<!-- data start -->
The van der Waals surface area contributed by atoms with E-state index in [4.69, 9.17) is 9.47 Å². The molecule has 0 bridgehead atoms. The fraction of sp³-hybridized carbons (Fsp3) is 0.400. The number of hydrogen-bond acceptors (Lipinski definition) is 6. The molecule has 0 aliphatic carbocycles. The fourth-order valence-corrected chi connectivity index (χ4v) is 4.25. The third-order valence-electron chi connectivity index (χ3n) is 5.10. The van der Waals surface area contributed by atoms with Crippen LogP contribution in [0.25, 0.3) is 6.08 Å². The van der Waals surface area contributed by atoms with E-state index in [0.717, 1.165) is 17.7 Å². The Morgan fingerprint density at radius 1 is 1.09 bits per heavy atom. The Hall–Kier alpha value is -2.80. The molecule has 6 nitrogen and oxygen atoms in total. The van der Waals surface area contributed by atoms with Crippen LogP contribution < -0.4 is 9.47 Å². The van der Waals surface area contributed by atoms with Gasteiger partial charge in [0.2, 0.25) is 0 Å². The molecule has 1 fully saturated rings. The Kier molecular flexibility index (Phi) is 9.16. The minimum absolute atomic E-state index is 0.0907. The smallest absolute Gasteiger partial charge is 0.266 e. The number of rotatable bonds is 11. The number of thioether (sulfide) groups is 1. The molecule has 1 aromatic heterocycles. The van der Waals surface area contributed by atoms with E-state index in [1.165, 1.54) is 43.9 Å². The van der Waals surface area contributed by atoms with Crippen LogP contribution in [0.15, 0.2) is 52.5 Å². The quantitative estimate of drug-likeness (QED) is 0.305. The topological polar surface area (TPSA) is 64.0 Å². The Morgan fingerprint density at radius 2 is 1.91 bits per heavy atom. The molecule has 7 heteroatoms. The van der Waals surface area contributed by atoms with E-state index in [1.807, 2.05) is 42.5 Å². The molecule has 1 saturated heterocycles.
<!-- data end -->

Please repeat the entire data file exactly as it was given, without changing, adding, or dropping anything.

The van der Waals surface area contributed by atoms with E-state index in [4.69, 9.17) is 9.47 Å². The molecule has 0 bridgehead atoms. The fraction of sp³-hybridized carbons (Fsp3) is 0.400. The number of hydrogen-bond acceptors (Lipinski definition) is 6. The molecule has 0 aliphatic carbocycles. The fourth-order valence-corrected chi connectivity index (χ4v) is 4.25. The third-order valence-electron chi connectivity index (χ3n) is 5.10. The van der Waals surface area contributed by atoms with Crippen LogP contribution in [0.25, 0.3) is 6.08 Å². The van der Waals surface area contributed by atoms with E-state index in [0.717, 1.165) is 17.7 Å². The Morgan fingerprint density at radius 1 is 1.09 bits per heavy atom. The Hall–Kier alpha value is -2.80. The molecule has 6 nitrogen and oxygen atoms in total. The van der Waals surface area contributed by atoms with Crippen LogP contribution < -0.4 is 9.47 Å². The van der Waals surface area contributed by atoms with Gasteiger partial charge in [0.2, 0.25) is 0 Å². The molecule has 1 fully saturated rings. The Kier molecular flexibility index (Phi) is 9.16. The minimum absolute atomic E-state index is 0.0907. The smallest absolute Gasteiger partial charge is 0.266 e. The number of rotatable bonds is 11. The number of thioether (sulfide) groups is 1. The molecule has 1 aromatic heterocycles. The van der Waals surface area contributed by atoms with E-state index in [1.165, 1.54) is 43.9 Å². The van der Waals surface area contributed by atoms with Crippen LogP contribution in [0.15, 0.2) is 52.5 Å². The quantitative estimate of drug-likeness (QED) is 0.305. The topological polar surface area (TPSA) is 64.0 Å². The Morgan fingerprint density at radius 2 is 1.91 bits per heavy atom. The molecule has 7 heteroatoms. The van der Waals surface area contributed by atoms with E-state index in [1.807, 2.05) is 42.5 Å². The molecule has 1 saturated heterocycles.